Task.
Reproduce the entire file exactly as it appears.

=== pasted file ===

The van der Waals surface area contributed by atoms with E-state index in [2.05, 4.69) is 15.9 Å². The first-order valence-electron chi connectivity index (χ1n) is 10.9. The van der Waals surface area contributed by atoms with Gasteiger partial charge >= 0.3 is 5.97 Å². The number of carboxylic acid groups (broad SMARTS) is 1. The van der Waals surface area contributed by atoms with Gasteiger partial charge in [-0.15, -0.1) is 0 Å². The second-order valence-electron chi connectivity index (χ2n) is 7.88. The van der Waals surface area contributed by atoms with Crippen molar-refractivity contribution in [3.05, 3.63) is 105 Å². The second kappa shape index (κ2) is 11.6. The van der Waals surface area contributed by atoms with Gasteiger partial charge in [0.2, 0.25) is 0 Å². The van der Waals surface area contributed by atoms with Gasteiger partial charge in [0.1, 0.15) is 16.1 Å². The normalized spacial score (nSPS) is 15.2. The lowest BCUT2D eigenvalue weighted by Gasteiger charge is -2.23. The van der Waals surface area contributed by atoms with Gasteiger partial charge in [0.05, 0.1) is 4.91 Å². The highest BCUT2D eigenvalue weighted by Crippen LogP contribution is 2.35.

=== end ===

The van der Waals surface area contributed by atoms with E-state index in [2.05, 4.69) is 15.9 Å². The first-order valence-electron chi connectivity index (χ1n) is 10.9. The van der Waals surface area contributed by atoms with Gasteiger partial charge >= 0.3 is 5.97 Å². The number of carboxylic acid groups (broad SMARTS) is 1. The van der Waals surface area contributed by atoms with Gasteiger partial charge in [-0.15, -0.1) is 0 Å². The second-order valence-electron chi connectivity index (χ2n) is 7.88. The van der Waals surface area contributed by atoms with Crippen molar-refractivity contribution in [3.05, 3.63) is 105 Å². The second kappa shape index (κ2) is 11.6. The van der Waals surface area contributed by atoms with Gasteiger partial charge in [0.2, 0.25) is 0 Å². The van der Waals surface area contributed by atoms with Gasteiger partial charge in [0.1, 0.15) is 16.1 Å². The normalized spacial score (nSPS) is 15.2. The lowest BCUT2D eigenvalue weighted by Gasteiger charge is -2.23. The van der Waals surface area contributed by atoms with Gasteiger partial charge in [0.05, 0.1) is 4.91 Å². The highest BCUT2D eigenvalue weighted by Crippen LogP contribution is 2.35.